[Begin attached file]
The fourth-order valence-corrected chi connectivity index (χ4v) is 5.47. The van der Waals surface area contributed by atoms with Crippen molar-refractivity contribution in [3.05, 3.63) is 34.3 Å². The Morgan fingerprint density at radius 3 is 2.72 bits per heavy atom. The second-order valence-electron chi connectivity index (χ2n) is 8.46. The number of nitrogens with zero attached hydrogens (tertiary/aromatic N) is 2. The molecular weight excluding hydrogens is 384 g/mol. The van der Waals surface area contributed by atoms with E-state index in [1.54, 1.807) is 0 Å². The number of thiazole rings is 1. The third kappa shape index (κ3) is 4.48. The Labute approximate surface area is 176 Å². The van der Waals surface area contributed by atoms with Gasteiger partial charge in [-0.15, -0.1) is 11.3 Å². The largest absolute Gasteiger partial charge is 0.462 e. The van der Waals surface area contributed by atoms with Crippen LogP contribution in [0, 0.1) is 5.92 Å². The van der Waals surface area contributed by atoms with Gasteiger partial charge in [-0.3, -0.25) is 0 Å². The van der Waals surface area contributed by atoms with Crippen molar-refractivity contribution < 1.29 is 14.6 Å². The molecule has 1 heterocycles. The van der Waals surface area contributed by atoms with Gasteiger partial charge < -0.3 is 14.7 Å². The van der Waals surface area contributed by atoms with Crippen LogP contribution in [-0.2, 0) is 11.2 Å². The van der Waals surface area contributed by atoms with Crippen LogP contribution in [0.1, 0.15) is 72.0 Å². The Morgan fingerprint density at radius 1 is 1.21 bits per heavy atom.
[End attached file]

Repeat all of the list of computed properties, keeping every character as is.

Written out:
The fourth-order valence-corrected chi connectivity index (χ4v) is 5.47. The van der Waals surface area contributed by atoms with Crippen molar-refractivity contribution in [3.05, 3.63) is 34.3 Å². The Morgan fingerprint density at radius 3 is 2.72 bits per heavy atom. The second-order valence-electron chi connectivity index (χ2n) is 8.46. The number of nitrogens with zero attached hydrogens (tertiary/aromatic N) is 2. The molecular weight excluding hydrogens is 384 g/mol. The van der Waals surface area contributed by atoms with E-state index in [1.54, 1.807) is 0 Å². The number of thiazole rings is 1. The third kappa shape index (κ3) is 4.48. The Labute approximate surface area is 176 Å². The van der Waals surface area contributed by atoms with Gasteiger partial charge in [-0.15, -0.1) is 11.3 Å². The largest absolute Gasteiger partial charge is 0.462 e. The van der Waals surface area contributed by atoms with Crippen LogP contribution in [0, 0.1) is 5.92 Å². The van der Waals surface area contributed by atoms with Gasteiger partial charge in [-0.3, -0.25) is 0 Å². The van der Waals surface area contributed by atoms with Crippen molar-refractivity contribution < 1.29 is 14.6 Å². The molecule has 1 heterocycles. The van der Waals surface area contributed by atoms with Gasteiger partial charge < -0.3 is 14.7 Å². The van der Waals surface area contributed by atoms with Crippen LogP contribution in [-0.2, 0) is 11.2 Å². The van der Waals surface area contributed by atoms with Crippen LogP contribution in [0.1, 0.15) is 72.0 Å². The Morgan fingerprint density at radius 1 is 1.21 bits per heavy atom.